Weekend in Kerikeri: things to see and do

By: Liz Light


Weekend in Kerikeri: things to see and do Weekend in Kerikeri: things to see and do
Weekend in Kerikeri: things to see and do Weekend in Kerikeri: things to see and do
Weekend in Kerikeri: things to see and do Weekend in Kerikeri: things to see and do
Weekend in Kerikeri: things to see and do Weekend in Kerikeri: things to see and do
Weekend in Kerikeri: things to see and do Weekend in Kerikeri: things to see and do
Weekend in Kerikeri: things to see and do Weekend in Kerikeri: things to see and do
Weekend in Kerikeri: things to see and do Weekend in Kerikeri: things to see and do
Weekend in Kerikeri: things to see and do Weekend in Kerikeri: things to see and do

A colonial heritage, funky markets, fabulous produce and great walks… it’s fair to say that Liz Light loves Kerikeri. Here’s how she spent her weekend there.

Start the morning with something special – a swim at Charlie’s Rock. Let me take you there. We stroll the walkway along the edge of Waipapa Stream for 500 metres. Dew-covered grass strokes our legs, a heron fishes from a rock, welcome swallows flit over shiny water, as do dragonflies, and ducks are happily at home. The stream opens to a large swimming hole made by millions of years and a waterfall. I’m told the water is 18 metres deep.

The rocks that support the waterfall are a curve of interlocking basalt columns, created in an ancient volcanic eruption; here the complexities of geology are both beautiful and unique. The rocks are intriguing, the waterfall pretty and the water cold but, once under, it’s a perfect way to enliven the morning.

I’m still tingling when I visit Kerikeri’s heritage area. The Kerikeri River tumbles over a weir into a tidal tendril of the harbour and, in 1819, the Church Missionary Society established a mission station here in the shadow of, and protected by, Kororipo P, the stronghold of the Ngapuhi chief, Hongi Hika. What is left of this first settlement is Kemp House, the Stone Store, St James Church and a 197-year-old pear tree.

The Stone Store was designed by missionary John Hobbs, and was built by ex-convict William Parrott in 1836. It was intended to house mission supplies but circumstances changed and it became a kauri gum trading store. It was then bought by the Kemp family and was a general store until 1976. It’s now also owned by Heritage New Zealand and is a store again, selling authentic frontier trade goods and classic Kiwiana products.

St. James Church, tucked into trees on the hill above the Kerikeri Basin, opened for worship in 1878. Not much has changed in it since then. I’m fond of heritage churches and this one, with dark wooden interior walls and jewel-bright light though stained-glass windows, is lovely.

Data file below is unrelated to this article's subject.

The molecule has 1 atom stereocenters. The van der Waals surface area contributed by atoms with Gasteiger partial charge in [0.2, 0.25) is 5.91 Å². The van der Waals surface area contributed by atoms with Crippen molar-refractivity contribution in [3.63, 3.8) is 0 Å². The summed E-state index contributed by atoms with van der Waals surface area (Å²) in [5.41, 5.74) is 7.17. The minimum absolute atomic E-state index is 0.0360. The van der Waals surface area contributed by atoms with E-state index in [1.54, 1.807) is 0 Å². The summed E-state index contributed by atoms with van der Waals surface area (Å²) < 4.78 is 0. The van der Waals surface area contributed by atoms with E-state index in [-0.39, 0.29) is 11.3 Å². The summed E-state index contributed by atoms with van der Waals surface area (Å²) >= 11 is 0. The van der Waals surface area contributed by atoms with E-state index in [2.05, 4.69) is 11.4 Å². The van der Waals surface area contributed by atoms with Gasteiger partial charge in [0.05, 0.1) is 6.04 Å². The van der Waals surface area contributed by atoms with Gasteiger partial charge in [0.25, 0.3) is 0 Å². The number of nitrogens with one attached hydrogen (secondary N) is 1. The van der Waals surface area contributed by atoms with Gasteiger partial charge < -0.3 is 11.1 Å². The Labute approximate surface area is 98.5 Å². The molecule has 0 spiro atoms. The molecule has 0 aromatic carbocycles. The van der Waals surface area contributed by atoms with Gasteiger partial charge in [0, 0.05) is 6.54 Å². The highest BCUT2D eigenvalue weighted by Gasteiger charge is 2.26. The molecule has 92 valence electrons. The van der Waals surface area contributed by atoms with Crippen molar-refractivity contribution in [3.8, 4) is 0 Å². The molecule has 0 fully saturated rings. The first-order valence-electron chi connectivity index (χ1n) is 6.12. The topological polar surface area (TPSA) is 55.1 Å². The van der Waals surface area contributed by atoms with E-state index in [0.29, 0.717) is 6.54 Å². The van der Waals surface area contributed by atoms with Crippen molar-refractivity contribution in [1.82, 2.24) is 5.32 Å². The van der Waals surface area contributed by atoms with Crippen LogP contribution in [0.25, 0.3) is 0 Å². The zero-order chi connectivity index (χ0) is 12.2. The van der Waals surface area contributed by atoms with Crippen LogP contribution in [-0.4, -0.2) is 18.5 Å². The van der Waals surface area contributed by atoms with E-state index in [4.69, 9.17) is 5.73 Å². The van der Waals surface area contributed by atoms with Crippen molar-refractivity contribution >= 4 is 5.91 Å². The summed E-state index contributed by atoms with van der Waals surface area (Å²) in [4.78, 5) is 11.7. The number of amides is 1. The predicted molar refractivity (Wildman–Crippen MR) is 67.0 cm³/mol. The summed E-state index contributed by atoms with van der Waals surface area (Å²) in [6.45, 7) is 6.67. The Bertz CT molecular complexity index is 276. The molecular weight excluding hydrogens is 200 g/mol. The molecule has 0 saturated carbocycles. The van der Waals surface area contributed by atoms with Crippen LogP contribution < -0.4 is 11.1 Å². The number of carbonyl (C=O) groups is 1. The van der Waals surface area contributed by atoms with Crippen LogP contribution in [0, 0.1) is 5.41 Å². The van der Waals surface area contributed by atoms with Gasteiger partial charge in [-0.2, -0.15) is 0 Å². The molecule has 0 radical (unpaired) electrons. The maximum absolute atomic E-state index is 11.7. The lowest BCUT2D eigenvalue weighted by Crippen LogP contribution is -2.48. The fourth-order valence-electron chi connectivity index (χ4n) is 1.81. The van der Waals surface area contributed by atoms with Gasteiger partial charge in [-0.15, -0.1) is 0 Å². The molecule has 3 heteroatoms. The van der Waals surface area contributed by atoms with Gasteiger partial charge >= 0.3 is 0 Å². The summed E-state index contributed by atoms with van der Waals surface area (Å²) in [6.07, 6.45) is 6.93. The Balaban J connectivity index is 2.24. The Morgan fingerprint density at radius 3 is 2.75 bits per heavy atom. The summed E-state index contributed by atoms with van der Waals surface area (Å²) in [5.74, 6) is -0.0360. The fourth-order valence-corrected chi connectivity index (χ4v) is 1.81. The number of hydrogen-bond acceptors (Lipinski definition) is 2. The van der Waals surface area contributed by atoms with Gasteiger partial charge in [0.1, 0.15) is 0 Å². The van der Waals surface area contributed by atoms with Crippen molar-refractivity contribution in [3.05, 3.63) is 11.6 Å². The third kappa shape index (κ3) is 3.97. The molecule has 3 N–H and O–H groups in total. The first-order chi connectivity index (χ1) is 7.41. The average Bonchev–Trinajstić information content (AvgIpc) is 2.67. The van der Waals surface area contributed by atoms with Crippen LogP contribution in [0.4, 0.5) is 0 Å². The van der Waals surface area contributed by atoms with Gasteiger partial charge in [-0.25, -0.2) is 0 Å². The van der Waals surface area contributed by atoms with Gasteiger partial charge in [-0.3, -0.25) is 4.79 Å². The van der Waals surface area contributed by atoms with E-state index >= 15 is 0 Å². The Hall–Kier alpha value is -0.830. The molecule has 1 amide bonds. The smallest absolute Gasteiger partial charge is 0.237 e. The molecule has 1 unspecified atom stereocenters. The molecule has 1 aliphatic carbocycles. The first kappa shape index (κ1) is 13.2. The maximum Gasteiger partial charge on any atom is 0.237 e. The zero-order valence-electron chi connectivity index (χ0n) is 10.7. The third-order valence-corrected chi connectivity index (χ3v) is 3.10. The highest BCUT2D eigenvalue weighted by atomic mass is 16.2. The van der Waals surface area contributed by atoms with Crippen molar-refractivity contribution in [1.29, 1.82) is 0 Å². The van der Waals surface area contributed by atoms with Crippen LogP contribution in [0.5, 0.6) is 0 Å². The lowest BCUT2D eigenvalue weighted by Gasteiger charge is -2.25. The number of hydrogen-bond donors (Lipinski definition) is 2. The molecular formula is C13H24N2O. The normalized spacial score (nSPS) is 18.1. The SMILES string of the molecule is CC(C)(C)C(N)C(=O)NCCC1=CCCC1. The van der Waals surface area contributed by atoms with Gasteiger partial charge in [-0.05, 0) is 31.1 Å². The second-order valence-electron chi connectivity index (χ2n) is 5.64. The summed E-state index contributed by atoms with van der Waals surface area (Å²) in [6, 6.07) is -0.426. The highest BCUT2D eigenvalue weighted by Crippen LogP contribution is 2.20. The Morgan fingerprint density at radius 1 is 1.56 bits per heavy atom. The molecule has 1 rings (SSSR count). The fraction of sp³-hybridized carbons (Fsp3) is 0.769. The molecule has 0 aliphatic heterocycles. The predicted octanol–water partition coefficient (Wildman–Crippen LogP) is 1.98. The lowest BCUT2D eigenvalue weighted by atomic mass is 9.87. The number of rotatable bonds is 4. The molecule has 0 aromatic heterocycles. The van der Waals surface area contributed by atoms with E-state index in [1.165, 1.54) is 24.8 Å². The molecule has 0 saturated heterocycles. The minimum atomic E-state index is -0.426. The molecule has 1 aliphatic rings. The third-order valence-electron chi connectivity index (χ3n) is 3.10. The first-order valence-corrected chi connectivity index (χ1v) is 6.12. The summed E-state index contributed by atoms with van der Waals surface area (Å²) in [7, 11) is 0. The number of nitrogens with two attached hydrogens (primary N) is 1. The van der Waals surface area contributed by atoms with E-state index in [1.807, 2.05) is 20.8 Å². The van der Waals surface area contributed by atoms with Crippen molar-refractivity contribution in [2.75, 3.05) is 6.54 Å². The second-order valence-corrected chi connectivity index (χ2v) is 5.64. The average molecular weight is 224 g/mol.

The Kerikeri River Track begins where the river enters Kerikeri Basin and ends at Rainbow Falls some 3.5 kilometres inland. Some keen walker has already counted the footsteps (4667) and, as I walk there and back, this evolves to be a many-footsteps day.

Kerikeri -21

Near the beginning of the track there is a particularly pretty pond covered in water lilies in full flower. It’s an early treat along the path with more treats to follow. The path passes through stands of young kauri, totara and other regenerating native vegetation and is mostly shady, winding its way slowly uphill with the river curling and swirling alongside.

There are interesting rock formations close to the Wharepuke Falls, though they are not as glamorous as those at Charlie’s Rock. I walk up, above the falls, under the new Heritage Bypass Bridge and along the river passing Fairy Pools which, with rocks on one side and low hanging trees on the other, are as pretty as the name implies.

I’m back at the Kerikeri Basin by the middle of the afternoon and though I’ve had enough walking, I can manage a tweety, squeaky, squawky stroll. My next stop is The Parrot Place – a bird zoo with large walk-through aviaries and over 300 birds (mostly parrots).

It is hard to say which is the star of this collection but there are a few who are vying for the title. Elmo, the Mexican macaw, is the biggest bird and the most glamorous. He says hello, has a fine wolf whistle and does a good telephone ring. Pug, an Australian king parrot, and Keith, a South American sun conure, are also brightly beautiful, though less chatty, but are winning the personality contest by sitting on people’s heads and nibbling earrings.

I’m done for the day, though I do summon the strength to drink wine and eat dinner at one of Kerikeri’s many funky restaurants. Jerusalem has Israeli food, which is similar to Lebanese, and is one of a cluster of affordable restaurants whose tables spill-out onto a grapevine-shrouded courtyard. Perfect for those balmy Kerikeri nights.

Saturday morning means market to me and The Old Packhouse Market, just out of town on Kerikeri Road, is one of the best markets around. It’s divided into sections with fruit and vegetables, and other farm produce, plants, health products, sauces and pickles, food-to-go and coffee, art and textiles placed together but in adjoining areas.

Strolling around the market, I fully realise just how much great food there is in Kerikeri and how cheap it is. The area is a hub of organic growers and people who make delicious and imaginative products from the good things that the area grows in abundance.

I can truly see the attraction of this place and understand why people leave Auckland for Kerikeri and its lovely lifestyle.

Read the full article in issue #142 of Motorhomes Caravans & Destinations magazine (on sale now!). Subscribe here.

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